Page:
sun and rain and being busy

Some magazine articles, movies, tv programs, books, experts, DVDs, tell us we need to multitask if we want to get ahead, become successful, have the right friends, be respected, and, of course, have a lot of money in the process. We’ll be happy, we’re told, living the way of constant doing and striving. However, if we don’t question that idea, we’ll also be burdened by our fragmented thoughts, and an inability to slow down. And when an opportunity comes to have an evening of aloneness – even when the aloneness doesn’t mean lonely, just a chance to catch up with other parts of ourselves – we feel pressured to make plans. We tell ourselves that we shouldn’t be alone for an evening, a day, a weekend, – we should be out doing.

If all that busyness was working, why are there so many depressed people, people on the verge of suicide stopped only by prescription drugs, or lifted up only by prescription drugs, so many people unable to sleep, so many sick people, so many people just plain unhappy because they’re not doing what they enjoy? It’s a fair question to ask, isn’t it?

Today is a rainy day; lately there have been complaints about the rain. The sun is teasing us – it’s sunny, then it’s not. Spirits are dampened; maybe weekend plans have to be changed. But rainy days are wonderful, too. Rain has a way of slowing things. It can change a day of rushing to a more mellow one, and that means we’re less stressed. We don’t need to change our plans, just our mind set, and then getting rained on at the beach becomes fun. Staying indoors on a beautiful sunny day is a little difficult; the sun seems to say come out and play. Rain, however, says, you can go out if you want, but you can also stay in. Don’t worry, you’ll be busy, but it’ll be a different kind of busyness; you’ll be busy being still – just for a little while.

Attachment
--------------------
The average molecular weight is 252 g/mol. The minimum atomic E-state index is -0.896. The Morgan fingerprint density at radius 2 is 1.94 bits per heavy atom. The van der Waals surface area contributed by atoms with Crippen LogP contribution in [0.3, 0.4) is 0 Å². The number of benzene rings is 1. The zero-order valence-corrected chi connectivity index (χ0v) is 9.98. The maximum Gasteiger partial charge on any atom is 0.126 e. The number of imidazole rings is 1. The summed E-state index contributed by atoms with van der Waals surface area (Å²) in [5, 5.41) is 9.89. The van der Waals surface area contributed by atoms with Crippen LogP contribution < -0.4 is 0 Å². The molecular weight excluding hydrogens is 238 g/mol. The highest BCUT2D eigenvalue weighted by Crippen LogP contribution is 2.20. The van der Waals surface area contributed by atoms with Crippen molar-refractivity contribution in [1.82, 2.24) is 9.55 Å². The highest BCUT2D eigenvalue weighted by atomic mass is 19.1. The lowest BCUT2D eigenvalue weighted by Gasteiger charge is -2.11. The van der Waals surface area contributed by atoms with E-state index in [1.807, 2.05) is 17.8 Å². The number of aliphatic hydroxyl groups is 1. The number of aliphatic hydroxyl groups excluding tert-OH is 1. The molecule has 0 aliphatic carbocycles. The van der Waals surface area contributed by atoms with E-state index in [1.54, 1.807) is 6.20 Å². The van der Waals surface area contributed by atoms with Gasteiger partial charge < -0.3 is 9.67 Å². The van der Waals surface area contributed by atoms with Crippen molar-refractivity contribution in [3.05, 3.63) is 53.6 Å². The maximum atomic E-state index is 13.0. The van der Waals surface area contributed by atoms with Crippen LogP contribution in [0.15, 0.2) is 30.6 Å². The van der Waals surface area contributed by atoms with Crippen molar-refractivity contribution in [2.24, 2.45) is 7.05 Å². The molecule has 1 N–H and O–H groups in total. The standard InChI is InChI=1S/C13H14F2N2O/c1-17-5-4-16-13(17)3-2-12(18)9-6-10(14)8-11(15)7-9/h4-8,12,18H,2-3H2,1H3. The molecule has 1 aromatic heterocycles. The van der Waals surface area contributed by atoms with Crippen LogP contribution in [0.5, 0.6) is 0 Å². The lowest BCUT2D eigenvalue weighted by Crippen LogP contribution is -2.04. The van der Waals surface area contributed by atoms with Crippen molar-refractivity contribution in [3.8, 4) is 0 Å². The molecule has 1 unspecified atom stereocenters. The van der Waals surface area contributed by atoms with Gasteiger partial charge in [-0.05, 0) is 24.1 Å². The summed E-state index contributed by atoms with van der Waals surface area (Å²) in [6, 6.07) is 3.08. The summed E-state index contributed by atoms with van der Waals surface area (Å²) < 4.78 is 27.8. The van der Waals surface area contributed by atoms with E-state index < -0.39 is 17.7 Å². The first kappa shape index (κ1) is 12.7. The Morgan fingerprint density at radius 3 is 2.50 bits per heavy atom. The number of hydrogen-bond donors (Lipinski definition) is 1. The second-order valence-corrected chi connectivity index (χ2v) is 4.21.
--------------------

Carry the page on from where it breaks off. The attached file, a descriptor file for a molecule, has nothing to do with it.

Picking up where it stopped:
I used to feel that practicing Qi Gong with Matthew Cohen’s Fire and Water DVD was an imposition. Then there came a time when I realized the benefits were outweighing any imposition felt, and that every time I practiced, I learned something new -maybe more insight about the way of a particular movement, or of a word not heard before that brought new meaning to not only Qi Gong, but life in general. Now practicing the once difficult empty stance is a pleasure, and Qi Gong is not an imposition. The empty stance is “full of emptiness” Matthew Cohen says. And slowly an understanding that the busyness of being still – of being empty – has its own rewards.

One Reply to “sun and rain and being busy”

  1. Conscious living is important. Reflected by all of us who have to turn back to the front door to make sure we locked it seconds before… Not remembering something you did 5 seconds ago– a definite indicator of the need to be presently aware.

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